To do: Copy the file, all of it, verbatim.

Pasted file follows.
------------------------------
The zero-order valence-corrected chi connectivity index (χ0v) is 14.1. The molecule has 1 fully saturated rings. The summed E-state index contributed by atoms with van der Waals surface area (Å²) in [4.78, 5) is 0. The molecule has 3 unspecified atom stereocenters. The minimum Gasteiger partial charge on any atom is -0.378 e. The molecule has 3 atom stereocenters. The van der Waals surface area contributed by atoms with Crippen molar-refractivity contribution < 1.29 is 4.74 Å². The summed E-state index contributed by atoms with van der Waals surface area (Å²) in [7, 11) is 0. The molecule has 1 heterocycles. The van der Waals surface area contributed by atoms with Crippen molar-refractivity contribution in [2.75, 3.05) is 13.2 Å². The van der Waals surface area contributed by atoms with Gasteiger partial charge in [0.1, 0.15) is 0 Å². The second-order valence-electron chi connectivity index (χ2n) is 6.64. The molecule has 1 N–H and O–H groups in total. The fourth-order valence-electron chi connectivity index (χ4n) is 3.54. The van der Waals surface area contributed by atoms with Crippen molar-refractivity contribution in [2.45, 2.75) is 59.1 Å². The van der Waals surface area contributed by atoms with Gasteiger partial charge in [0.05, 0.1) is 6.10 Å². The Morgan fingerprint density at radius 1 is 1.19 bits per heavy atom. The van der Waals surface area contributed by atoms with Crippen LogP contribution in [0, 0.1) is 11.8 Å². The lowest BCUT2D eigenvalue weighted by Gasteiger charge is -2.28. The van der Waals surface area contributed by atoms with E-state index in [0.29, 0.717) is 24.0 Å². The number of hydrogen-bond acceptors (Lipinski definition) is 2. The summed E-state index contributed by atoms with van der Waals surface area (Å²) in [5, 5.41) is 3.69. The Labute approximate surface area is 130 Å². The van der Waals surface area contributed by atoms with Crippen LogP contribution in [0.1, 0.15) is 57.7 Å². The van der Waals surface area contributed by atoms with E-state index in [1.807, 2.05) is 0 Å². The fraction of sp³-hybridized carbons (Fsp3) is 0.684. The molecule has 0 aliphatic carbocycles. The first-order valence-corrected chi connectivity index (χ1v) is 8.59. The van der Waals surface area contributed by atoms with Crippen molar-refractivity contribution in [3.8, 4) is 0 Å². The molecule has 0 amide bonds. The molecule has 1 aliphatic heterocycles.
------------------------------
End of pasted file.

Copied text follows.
The zero-order valence-corrected chi connectivity index (χ0v) is 14.1. The molecule has 1 fully saturated rings. The summed E-state index contributed by atoms with van der Waals surface area (Å²) in [4.78, 5) is 0. The molecule has 3 unspecified atom stereocenters. The minimum Gasteiger partial charge on any atom is -0.378 e. The molecule has 3 atom stereocenters. The van der Waals surface area contributed by atoms with Crippen molar-refractivity contribution < 1.29 is 4.74 Å². The summed E-state index contributed by atoms with van der Waals surface area (Å²) in [7, 11) is 0. The molecule has 1 heterocycles. The van der Waals surface area contributed by atoms with Crippen molar-refractivity contribution in [2.75, 3.05) is 13.2 Å². The van der Waals surface area contributed by atoms with Gasteiger partial charge in [0.1, 0.15) is 0 Å². The second-order valence-electron chi connectivity index (χ2n) is 6.64. The molecule has 1 N–H and O–H groups in total. The fourth-order valence-electron chi connectivity index (χ4n) is 3.54. The van der Waals surface area contributed by atoms with Crippen molar-refractivity contribution in [2.45, 2.75) is 59.1 Å². The van der Waals surface area contributed by atoms with Gasteiger partial charge in [0.05, 0.1) is 6.10 Å². The Morgan fingerprint density at radius 1 is 1.19 bits per heavy atom. The van der Waals surface area contributed by atoms with Crippen LogP contribution in [0, 0.1) is 11.8 Å². The lowest BCUT2D eigenvalue weighted by Gasteiger charge is -2.28. The van der Waals surface area contributed by atoms with E-state index in [0.29, 0.717) is 24.0 Å². The number of hydrogen-bond acceptors (Lipinski definition) is 2. The summed E-state index contributed by atoms with van der Waals surface area (Å²) in [5, 5.41) is 3.69. The Labute approximate surface area is 130 Å². The van der Waals surface area contributed by atoms with Crippen LogP contribution in [0.1, 0.15) is 57.7 Å². The van der Waals surface area contributed by atoms with E-state index in [1.807, 2.05) is 0 Å². The fraction of sp³-hybridized carbons (Fsp3) is 0.684. The molecule has 0 aliphatic carbocycles. The first-order valence-corrected chi connectivity index (χ1v) is 8.59. The van der Waals surface area contributed by atoms with Crippen molar-refractivity contribution in [3.8, 4) is 0 Å². The molecule has 0 amide bonds. The molecule has 1 aliphatic heterocycles.